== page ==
‘The plane got off all right,’ he said.
‘Yes, I heard it.’ She paused, filled the cafetière, then lifted the scones out of the oven, just as the timer went off. ‘How many guests are left?’
Maurice had given the departing visitors and their luggage a lift to the plane in the Land Rover. ‘Only four,’ he said. ‘Ron and Sue Johns went out too. They’d heard the forecast and didn’t want to be stuck.’
Jane was transferring the scones on to a rack to cool. Maurice took one absent-mindedly, split it and spread it with butter.
‘Jimmy Perez was in today with his new woman,’ he went on, his mouth still full. ‘James and Mary were waiting for them. Poor girl! She looked as white as a sheet when she got out of the plane. And I don’t blame her. I wouldn’t have enjoyed a flight like that.’
Maurice was the centre administrator. The place carried out scientific work but it also provided accommodation for visiting naturalists or for people who were interested in experiencing the UK’s most remote inhabited island. During September the place had been full of birdwatchers. September was peak migration time and a week of easterly winds had brought in two species new to Britain and a handful of minor rarities. Now, in the middle of October, with the forecast showing fierce westerlies, the centre was almost empty. Maurice had taken early retirement from the university to act as a glorified B&B landlord. Jane wasn’t sure what he felt about that and it would never have occurred to her to pry.
But she did know that what he loved about the place was the gossip. Perhaps that wasn’t so very different from the slightly bitchy chat in a senior common room of a small college. He knew what was going on apparently without any effort at all. Jane had kept her distance from most of the islanders. She knew and liked Mary Perez, was occasionally invited to Springfield for lunch on her days off, but they were hardly close friends.
‘He’s the policeman, isn’t he?’ Jane wasn’t very interested. She looked at her watch. Half an hour to lunchtime. She lit the Calor gas under a big pan of soup, stirred it and replaced the lid.
‘That’s right. Mary was hoping he might come back when a croft became vacant a couple of years ago but he stayed out in Lerwick. If he doesn’t have a son he’ll be the last Perez in Shetland. There’s been a Perez in Fair Isle since the first one was washed ashore from a ship during the Spanish Armada.’
‘A daughter could keep the name and pass it on,’ Jane said sharply. She thought Maurice should be more aware of the dangers of gender stereotyping than anyone. All the visitors assumed that
was the warden of the place and that Angela organized the bookings and the housekeeping. In fact, Angela was the scientist. She was the one who climbed down the cliffs to ring fulmars and guillemots, she took the Zodiac out to count seabird numbers, while Maurice answered the phone, managed the domestic staff and ordered the toilet rolls. And Angela had kept
maiden name after they’d married, for professional reasons.
Maurice smiled. ‘Of course, but it wouldn’t be the same for James and Mary. Especially James. It’s bad enough for him that Jimmy won’t be home to take on the
. James wants a grandson.’
Jane moved out into the dining room and began to lay the tables.
Angela made her appearance after the rest of them had sat at the table. There were times when Jane thought she came in late just so she could make an entrance. But today there hardly seemed enough of them to make a good audience: four visitors plus Poppy, Maurice’s daughter, and the field centre staff, who should be used by now to her theatrics. And Maurice, who seemed to adore her, who seemed not to mind at all his changed role in life as long as it made her happy.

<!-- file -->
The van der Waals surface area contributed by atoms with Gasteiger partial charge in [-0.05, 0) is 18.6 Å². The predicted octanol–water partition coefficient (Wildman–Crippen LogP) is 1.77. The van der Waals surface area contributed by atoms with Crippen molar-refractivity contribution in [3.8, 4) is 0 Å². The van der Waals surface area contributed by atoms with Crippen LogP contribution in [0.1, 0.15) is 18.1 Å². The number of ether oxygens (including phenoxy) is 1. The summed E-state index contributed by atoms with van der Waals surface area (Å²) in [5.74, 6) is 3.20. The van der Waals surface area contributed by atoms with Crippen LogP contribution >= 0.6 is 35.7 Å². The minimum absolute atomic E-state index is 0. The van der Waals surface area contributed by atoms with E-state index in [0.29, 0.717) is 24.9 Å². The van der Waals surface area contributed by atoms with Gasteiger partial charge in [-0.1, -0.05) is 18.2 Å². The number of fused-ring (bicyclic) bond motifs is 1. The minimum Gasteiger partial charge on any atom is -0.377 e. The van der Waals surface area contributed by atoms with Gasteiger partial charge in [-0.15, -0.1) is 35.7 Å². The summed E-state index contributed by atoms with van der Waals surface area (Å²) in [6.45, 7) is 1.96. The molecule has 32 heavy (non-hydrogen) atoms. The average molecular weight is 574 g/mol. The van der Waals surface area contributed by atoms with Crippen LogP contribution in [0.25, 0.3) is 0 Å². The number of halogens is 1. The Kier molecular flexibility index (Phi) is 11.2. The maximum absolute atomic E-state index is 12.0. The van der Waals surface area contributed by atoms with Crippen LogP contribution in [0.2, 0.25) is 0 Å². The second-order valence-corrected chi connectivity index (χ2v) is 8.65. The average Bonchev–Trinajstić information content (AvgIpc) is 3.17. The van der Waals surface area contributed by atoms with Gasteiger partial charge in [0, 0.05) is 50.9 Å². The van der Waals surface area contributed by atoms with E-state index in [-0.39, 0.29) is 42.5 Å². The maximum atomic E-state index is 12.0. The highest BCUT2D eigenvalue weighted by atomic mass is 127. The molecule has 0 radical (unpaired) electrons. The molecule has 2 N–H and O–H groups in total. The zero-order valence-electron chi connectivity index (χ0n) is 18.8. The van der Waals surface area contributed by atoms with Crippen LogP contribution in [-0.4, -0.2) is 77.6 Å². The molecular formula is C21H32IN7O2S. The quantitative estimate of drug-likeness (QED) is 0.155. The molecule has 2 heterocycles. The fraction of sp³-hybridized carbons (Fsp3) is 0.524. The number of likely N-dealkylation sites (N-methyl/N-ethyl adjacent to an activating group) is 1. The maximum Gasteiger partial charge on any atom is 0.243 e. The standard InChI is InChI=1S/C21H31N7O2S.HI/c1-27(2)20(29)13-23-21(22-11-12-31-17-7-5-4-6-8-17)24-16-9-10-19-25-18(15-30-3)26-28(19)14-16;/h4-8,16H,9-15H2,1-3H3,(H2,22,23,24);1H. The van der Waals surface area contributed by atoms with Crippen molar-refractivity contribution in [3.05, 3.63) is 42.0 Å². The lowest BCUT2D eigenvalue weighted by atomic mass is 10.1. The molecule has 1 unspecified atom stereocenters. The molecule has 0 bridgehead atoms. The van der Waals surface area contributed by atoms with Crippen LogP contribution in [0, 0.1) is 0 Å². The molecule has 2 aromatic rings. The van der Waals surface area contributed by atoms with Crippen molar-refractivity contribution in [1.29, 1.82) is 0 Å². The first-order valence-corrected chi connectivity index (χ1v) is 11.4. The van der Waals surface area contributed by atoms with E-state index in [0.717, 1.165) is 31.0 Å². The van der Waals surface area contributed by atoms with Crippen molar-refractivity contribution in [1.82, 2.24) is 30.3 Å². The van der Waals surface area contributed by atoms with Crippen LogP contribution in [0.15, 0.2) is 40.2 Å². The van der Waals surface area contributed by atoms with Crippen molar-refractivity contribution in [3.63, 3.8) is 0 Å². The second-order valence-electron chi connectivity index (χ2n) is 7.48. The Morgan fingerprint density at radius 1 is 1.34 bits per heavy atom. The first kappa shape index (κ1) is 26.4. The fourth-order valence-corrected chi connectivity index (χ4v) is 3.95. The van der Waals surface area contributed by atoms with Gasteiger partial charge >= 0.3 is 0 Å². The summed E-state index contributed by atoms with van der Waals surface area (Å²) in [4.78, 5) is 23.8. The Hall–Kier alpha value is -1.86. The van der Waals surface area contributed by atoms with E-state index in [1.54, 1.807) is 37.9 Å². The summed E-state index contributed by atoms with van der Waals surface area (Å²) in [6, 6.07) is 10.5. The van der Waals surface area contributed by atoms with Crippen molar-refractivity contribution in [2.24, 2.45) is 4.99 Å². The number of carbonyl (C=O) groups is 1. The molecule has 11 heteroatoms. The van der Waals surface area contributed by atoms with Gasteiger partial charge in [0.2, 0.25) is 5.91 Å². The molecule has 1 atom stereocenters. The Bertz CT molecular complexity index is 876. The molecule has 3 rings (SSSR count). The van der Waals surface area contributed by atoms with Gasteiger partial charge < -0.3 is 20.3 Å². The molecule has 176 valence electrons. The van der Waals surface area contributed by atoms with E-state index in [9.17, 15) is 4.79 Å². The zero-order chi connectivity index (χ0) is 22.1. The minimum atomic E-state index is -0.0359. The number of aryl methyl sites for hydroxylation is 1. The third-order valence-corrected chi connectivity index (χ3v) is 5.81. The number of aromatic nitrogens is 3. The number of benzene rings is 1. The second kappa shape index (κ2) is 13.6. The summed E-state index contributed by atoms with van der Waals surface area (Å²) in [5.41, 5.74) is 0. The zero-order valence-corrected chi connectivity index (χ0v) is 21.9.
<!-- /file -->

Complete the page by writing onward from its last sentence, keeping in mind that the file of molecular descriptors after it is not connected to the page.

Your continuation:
Angela had helped herself to soup from the pan still simmering on the stove and stood looking down at them. She was twenty years younger than Maurice, tall and strong. Her hair was almost black, curly and long enough to sit on, twisted up now and held by a comb. The hair was her trademark. She had become a regular commentator on BBC natural history programmes and it was the hair that people remembered. Jane supposed Maurice had been flattered by her attention, her celebrity and her youth. That was why he had left the wife who’d washed his clothes and cooked his meals and looked after his children, nurturing them to adulthood – if Poppy could be considered an adult. Jane had never met this deserted wife but felt a huge sympathy for her.
Jane expected Angela to join them, to move the conversation quickly and skilfully to her own preoccupations. That was the usual pattern. But Angela remained standing and Jane realized then that the woman was furious, was so angry that the hands that held the soup bowl were shaking. She set it on the table, very carefully. Conversation in the room dwindled to nothing. Outside, the storm had become even more ferocious and they were aware of that too. Even through the double-glazed windows they heard the waves breaking on the rocks, could see the spray like a giant’s spit blown above the cliff.
‘Who’s been into the bird room?’ The question was restrained, hardly more than a whisper, but they could hear the fury behind it. Only Maurice seemed oblivious. He wiped a piece of bread around the bowl and looked up.
‘Is there a problem?’
‘I think somebody has been interfering with my work.’
‘I went in to check the bookings on the computer. Roger phoned to see if we could fit in a group next June and for some reason the machine in the flat wasn’t working.’
‘This wasn’t on the computer. It was a draft for a paper. Handwritten.’ Angela directed the answer at Maurice, but her voice was pitched loudly enough for them all to hear the words. Listening, Jane was surprised by the image of Angela writing by hand. She never did, except perhaps her field notes when no other form of taking a record was possible. The warden was beguiled by technology. She even completed the evening log of birds seen with the aid of a laptop. ‘It’s missing,’ Angela went on. ‘Someone must have taken it.’ She looked around the room, took in the four visitors sitting at their own table and her voice was even louder. ‘Someone must have taken it.’